The construction of the type of highrises outlined in the Cogswell plan along with the projects already approved or are expected to come before HRM council may put Halifax over the allowable carbon emissions. Halifax has already committed to the development on Spring Garden Road for the former Mills Brothers building between Queen and Birmingham Streets and developments along Spring Garden Road and Robie Street for four towers. Add to that the parking garages and the new buildings at the Halifax Infirmary, as well as the expected new buildings at the Victoria General site (Halifax must approve these buildings as they are provincial), and Halifax may be close to the limit set out in HalifACT 2050.

And Powley says the redevelopment could be a chance for reparations to the African Nova Scotia and Indigenous communities. Writes Powley:

Halifax owes the African-Nova Scotian community something in reparations for the destruction of Africville and other discriminatory practices. Indigenous people deserve reparations for the land the settlers have taken. Other groups may also deserve special consideration; their claims would need to be brought forward to the Municipality. Reparations won’t solve the earlier injustices but it can be the start of a new way of doing things.

Click here to read Powley’s complete article.

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5. Call centre confessions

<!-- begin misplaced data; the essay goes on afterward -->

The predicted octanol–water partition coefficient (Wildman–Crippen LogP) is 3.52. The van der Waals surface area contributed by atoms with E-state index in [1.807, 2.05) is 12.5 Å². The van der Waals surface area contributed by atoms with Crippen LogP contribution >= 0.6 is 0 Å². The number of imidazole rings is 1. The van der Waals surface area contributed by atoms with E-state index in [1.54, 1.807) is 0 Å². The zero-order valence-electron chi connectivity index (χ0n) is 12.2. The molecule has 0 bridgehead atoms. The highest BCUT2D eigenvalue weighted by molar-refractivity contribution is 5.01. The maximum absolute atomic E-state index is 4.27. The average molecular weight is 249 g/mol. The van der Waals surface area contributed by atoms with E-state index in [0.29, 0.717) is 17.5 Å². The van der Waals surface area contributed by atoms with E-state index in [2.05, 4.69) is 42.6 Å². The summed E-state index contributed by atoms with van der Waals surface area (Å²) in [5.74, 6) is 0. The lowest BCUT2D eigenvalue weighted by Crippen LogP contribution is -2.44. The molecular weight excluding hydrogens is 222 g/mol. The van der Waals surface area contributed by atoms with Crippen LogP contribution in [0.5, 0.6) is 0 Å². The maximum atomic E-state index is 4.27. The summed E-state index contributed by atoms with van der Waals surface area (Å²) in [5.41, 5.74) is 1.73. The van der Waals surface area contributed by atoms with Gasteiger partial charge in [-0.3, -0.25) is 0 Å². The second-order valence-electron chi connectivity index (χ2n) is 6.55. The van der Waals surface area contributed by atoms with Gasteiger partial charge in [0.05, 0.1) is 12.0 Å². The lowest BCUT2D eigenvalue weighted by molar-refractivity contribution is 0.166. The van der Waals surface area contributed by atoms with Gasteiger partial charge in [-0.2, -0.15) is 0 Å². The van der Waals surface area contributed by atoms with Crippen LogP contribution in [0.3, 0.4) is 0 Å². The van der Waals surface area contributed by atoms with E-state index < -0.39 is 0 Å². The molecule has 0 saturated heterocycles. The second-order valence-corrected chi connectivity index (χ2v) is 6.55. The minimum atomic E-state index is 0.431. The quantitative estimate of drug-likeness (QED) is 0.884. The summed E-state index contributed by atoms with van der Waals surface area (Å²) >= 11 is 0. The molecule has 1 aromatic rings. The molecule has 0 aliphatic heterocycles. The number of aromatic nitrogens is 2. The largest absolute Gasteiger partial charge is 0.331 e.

Over at the Cape Breton Spectator, Tera Camus writes about her experience working for Sydney Call Centre. You may remember the centre being in the news a couple of years ago when it was shut down just before Christmas. Writes Camus:

The center is run by Todd Riley, who became something of a local hero in December 2018, when the former ServiCom Call Centre suddenly shut down, tossing about 500 people out of work. Like a Christmas miracle, though, the center reopened weeks later, when American investor Anthony Marlowe of Iowa bought it for $1.5 million in an auction that was part of ServiCom’s bankruptcy proceedings in the United States.

Soon after staff returned to work (hugging and in tears, according to Riley at the time), the provincial government announced a $2.5 million payroll rebate to MCI through Nova Scotia Business Inc. As of March 2020, $637,500 of the rebate had been disbursed.

This is a very detailed article on Camus’s experience working at the centre, including how management avoids paying staff for stat holidays or giving them time off in lieu. Camus documented a lot of her experiences here, saving files, paystubs, and emails. In October, Camus filed a complaint with the Labour Standards Division of Nova Scotia about the call centre’s breach of provincial labour laws.

In Nova Scotia when it comes to stat holidays, staff must meet these two criteria:

  • be entitled to receive pay for at least 15 of the 30 calendar days before the holiday, and [emphasis in the original text]
  • have worked on their last scheduled shift or day before the holiday and on the first scheduled shift or day after the holiday

But at the Sydney Call Centre, the management has a work-around for this. Writes Camus:

In the days leading up to every stat holiday, an email arrives from a Canadian or American supervisor. Agents in Sydney are managed by Canadian supervisors who answer to their bosses in the States. It was common to get communications from both sides of the border whether it was about changes in policy, offers to work over time, or communications over stat holidays.